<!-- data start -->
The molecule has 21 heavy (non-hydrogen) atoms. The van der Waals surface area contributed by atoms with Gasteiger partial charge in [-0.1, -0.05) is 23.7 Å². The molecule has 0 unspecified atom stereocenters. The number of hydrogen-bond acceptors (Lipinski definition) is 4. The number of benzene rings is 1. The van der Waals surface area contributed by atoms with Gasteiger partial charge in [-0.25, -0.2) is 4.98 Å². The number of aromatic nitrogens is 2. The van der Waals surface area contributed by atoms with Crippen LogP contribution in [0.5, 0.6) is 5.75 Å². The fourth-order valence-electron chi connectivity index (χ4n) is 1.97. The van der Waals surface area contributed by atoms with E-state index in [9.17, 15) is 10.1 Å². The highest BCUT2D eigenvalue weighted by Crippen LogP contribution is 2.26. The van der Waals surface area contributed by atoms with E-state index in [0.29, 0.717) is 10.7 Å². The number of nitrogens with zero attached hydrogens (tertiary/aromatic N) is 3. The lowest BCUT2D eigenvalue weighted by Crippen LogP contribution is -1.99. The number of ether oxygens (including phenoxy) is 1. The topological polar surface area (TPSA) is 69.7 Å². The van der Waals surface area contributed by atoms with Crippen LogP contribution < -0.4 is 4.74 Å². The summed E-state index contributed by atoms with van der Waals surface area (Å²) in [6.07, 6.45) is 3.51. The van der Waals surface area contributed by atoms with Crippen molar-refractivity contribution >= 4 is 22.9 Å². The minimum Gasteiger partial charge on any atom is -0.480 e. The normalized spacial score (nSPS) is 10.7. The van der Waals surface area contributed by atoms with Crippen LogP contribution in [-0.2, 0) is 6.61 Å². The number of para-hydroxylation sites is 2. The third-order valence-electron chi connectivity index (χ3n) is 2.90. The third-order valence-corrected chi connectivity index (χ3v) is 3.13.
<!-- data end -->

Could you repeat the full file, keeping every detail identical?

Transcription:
The molecule has 21 heavy (non-hydrogen) atoms. The van der Waals surface area contributed by atoms with Gasteiger partial charge in [-0.1, -0.05) is 23.7 Å². The molecule has 0 unspecified atom stereocenters. The number of hydrogen-bond acceptors (Lipinski definition) is 4. The number of benzene rings is 1. The van der Waals surface area contributed by atoms with Gasteiger partial charge in [-0.25, -0.2) is 4.98 Å². The number of aromatic nitrogens is 2. The van der Waals surface area contributed by atoms with Crippen LogP contribution in [0.5, 0.6) is 5.75 Å². The fourth-order valence-electron chi connectivity index (χ4n) is 1.97. The van der Waals surface area contributed by atoms with E-state index in [9.17, 15) is 10.1 Å². The highest BCUT2D eigenvalue weighted by Crippen LogP contribution is 2.26. The van der Waals surface area contributed by atoms with E-state index in [0.29, 0.717) is 10.7 Å². The number of nitrogens with zero attached hydrogens (tertiary/aromatic N) is 3. The lowest BCUT2D eigenvalue weighted by Crippen LogP contribution is -1.99. The number of ether oxygens (including phenoxy) is 1. The topological polar surface area (TPSA) is 69.7 Å². The van der Waals surface area contributed by atoms with Crippen LogP contribution < -0.4 is 4.74 Å². The summed E-state index contributed by atoms with van der Waals surface area (Å²) in [6.07, 6.45) is 3.51. The van der Waals surface area contributed by atoms with Crippen molar-refractivity contribution >= 4 is 22.9 Å². The minimum Gasteiger partial charge on any atom is -0.480 e. The normalized spacial score (nSPS) is 10.7. The van der Waals surface area contributed by atoms with Crippen LogP contribution in [-0.2, 0) is 6.61 Å². The number of para-hydroxylation sites is 2. The third-order valence-electron chi connectivity index (χ3n) is 2.90. The third-order valence-corrected chi connectivity index (χ3v) is 3.13.